Australia comes to its senses, abandons Internet filtering regime
The Australian government has now, after years of testing and preparing, formally abandoned a plan to filter its domestic Internet. Officials now say that it will use Interpol’s "worst of" child abuse site list as a way to shield Ozzies from truly awful content.
"Blocking the Interpol 'worst of' list will help keep children safe from abuse, it meets community expectations, and fulfills the Government's commitment to preventing Australian internet users from accessing child abuse material online," Communications Minister Stephen Conroy said on Friday, according to the Herald Sun.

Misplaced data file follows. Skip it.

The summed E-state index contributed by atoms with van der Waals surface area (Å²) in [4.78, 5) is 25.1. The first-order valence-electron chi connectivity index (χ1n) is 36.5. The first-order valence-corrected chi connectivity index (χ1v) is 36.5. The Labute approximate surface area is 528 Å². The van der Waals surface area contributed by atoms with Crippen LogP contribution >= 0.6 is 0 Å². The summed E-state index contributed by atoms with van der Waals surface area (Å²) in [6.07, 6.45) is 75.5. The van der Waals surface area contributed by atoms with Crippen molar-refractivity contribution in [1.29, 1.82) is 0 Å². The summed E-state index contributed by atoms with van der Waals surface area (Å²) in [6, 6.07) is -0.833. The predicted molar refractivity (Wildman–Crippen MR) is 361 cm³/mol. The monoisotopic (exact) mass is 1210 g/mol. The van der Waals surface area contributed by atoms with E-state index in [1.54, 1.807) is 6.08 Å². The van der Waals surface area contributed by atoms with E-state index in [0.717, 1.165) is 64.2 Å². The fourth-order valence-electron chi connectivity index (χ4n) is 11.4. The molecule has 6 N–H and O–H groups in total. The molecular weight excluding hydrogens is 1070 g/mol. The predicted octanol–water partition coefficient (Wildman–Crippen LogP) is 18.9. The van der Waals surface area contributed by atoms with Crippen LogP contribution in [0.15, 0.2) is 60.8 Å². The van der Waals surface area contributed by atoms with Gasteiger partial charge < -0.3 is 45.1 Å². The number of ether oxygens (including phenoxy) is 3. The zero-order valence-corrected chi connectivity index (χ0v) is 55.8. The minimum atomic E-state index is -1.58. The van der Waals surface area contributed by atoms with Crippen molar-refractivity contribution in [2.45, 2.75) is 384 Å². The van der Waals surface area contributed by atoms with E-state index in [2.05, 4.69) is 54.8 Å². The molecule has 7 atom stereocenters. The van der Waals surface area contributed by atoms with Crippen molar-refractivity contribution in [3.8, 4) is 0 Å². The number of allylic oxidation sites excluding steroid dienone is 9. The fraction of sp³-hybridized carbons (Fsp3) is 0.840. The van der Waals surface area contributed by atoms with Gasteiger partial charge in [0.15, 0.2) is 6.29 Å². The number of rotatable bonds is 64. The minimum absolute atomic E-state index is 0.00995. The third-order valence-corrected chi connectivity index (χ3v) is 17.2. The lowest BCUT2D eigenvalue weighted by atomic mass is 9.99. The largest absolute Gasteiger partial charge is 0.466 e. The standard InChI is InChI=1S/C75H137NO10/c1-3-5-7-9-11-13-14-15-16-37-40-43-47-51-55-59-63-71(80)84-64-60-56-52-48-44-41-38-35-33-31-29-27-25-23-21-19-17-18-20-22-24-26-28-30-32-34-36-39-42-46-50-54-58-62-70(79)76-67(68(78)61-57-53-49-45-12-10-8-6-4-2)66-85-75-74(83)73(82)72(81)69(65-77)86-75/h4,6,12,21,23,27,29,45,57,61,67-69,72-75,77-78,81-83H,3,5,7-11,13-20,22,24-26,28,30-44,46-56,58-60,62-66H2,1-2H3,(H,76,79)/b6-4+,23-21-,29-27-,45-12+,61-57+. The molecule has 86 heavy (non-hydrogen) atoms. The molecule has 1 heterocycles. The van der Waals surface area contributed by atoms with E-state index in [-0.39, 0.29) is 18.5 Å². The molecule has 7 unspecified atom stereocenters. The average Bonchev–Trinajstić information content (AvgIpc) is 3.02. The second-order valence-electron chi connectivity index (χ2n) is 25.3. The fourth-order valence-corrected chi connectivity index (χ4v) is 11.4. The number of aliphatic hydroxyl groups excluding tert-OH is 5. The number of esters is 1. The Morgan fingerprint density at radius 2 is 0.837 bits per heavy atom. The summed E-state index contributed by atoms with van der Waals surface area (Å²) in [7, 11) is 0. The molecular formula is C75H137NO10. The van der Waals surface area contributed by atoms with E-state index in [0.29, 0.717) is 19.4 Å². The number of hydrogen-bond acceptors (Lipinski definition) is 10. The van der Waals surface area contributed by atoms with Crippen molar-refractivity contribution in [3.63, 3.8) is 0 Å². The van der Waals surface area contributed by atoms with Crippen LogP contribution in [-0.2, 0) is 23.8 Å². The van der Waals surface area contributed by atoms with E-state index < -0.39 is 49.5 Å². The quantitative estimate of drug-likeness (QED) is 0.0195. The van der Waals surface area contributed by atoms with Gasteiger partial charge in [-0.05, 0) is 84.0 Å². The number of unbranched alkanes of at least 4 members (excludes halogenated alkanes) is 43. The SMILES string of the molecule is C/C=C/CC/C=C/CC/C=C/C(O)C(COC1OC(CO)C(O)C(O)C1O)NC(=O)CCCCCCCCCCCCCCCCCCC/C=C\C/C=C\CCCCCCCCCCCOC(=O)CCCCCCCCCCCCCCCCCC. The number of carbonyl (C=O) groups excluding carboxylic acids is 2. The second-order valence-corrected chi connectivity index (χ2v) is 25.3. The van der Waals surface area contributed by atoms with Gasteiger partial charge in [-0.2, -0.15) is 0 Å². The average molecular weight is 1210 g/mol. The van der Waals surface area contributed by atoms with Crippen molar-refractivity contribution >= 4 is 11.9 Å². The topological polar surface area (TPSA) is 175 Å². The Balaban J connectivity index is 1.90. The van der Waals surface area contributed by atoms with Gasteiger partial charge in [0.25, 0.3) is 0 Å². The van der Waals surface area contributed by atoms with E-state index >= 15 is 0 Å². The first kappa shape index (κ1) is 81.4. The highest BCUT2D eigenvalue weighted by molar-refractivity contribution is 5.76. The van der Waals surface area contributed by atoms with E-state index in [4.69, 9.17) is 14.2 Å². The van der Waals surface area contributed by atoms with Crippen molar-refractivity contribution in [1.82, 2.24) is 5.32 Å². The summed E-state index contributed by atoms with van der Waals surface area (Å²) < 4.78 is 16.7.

"Given this ... the Government has no need to proceed with mandatory filtering."
For its part, Interpol uses five criteria to decide whether a site merits a spot on the "worst of" list. Those criteria include depicting children that are "real" (not CG, drawn, or 'pseudo-images'), depicting children in sexually exploitative situations that appear to be younger than 13 years, and having a domain that has existed for more than three months.
The push for a filtering program had largely been promoted by Family First, a conservative party Down Under. In 2010, Google even chided Australia for its program, saying its program had gone too far.
According to The Age, the major newspaper in Melbourne, the government will use its powers under existing telecom legislation, and so will not need to create a filter law.
The paper added that many Australian ISPs have already been using the Interpol criteria "for more than a year," without creating slower Internet speeds, or false positives.
Source: Ars Technica